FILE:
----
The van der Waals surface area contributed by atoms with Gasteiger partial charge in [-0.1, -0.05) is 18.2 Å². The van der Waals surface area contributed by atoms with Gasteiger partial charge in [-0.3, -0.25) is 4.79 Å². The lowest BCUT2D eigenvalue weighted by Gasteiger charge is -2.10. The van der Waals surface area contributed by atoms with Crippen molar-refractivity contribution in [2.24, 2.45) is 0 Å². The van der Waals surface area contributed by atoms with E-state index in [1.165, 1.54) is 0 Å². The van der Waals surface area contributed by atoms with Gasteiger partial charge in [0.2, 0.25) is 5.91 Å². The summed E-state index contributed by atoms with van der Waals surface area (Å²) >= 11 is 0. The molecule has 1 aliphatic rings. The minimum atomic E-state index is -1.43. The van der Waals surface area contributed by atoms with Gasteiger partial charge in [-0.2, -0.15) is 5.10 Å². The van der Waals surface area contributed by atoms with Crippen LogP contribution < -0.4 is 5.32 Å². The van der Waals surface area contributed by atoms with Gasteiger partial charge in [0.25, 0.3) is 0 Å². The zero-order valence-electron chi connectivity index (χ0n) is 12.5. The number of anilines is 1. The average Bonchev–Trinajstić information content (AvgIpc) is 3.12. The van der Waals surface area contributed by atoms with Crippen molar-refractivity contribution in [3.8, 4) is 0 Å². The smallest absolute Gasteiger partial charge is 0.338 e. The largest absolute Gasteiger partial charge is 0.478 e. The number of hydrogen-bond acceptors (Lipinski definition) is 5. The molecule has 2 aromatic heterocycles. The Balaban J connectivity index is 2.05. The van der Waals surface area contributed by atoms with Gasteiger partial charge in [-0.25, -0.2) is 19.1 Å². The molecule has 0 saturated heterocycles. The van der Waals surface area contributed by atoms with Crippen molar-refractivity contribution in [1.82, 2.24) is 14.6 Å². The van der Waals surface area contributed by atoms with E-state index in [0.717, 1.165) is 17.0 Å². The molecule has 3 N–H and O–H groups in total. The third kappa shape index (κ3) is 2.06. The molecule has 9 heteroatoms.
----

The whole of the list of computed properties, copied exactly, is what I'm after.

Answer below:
The van der Waals surface area contributed by atoms with Gasteiger partial charge in [-0.1, -0.05) is 18.2 Å². The van der Waals surface area contributed by atoms with Gasteiger partial charge in [-0.3, -0.25) is 4.79 Å². The lowest BCUT2D eigenvalue weighted by Gasteiger charge is -2.10. The van der Waals surface area contributed by atoms with Crippen molar-refractivity contribution in [2.24, 2.45) is 0 Å². The van der Waals surface area contributed by atoms with E-state index in [1.165, 1.54) is 0 Å². The van der Waals surface area contributed by atoms with Gasteiger partial charge in [0.2, 0.25) is 5.91 Å². The summed E-state index contributed by atoms with van der Waals surface area (Å²) >= 11 is 0. The molecule has 1 aliphatic rings. The minimum atomic E-state index is -1.43. The van der Waals surface area contributed by atoms with Gasteiger partial charge in [-0.2, -0.15) is 5.10 Å². The van der Waals surface area contributed by atoms with Crippen LogP contribution < -0.4 is 5.32 Å². The van der Waals surface area contributed by atoms with Gasteiger partial charge in [0.25, 0.3) is 0 Å². The zero-order valence-electron chi connectivity index (χ0n) is 12.5. The number of anilines is 1. The average Bonchev–Trinajstić information content (AvgIpc) is 3.12. The van der Waals surface area contributed by atoms with Crippen molar-refractivity contribution in [3.8, 4) is 0 Å². The smallest absolute Gasteiger partial charge is 0.338 e. The largest absolute Gasteiger partial charge is 0.478 e. The number of hydrogen-bond acceptors (Lipinski definition) is 5. The molecule has 2 aromatic heterocycles. The Balaban J connectivity index is 2.05. The van der Waals surface area contributed by atoms with Gasteiger partial charge in [-0.25, -0.2) is 19.1 Å². The molecule has 0 saturated heterocycles. The van der Waals surface area contributed by atoms with Crippen molar-refractivity contribution in [1.82, 2.24) is 14.6 Å². The van der Waals surface area contributed by atoms with E-state index in [0.717, 1.165) is 17.0 Å². The molecule has 3 N–H and O–H groups in total. The third kappa shape index (κ3) is 2.06. The molecule has 9 heteroatoms.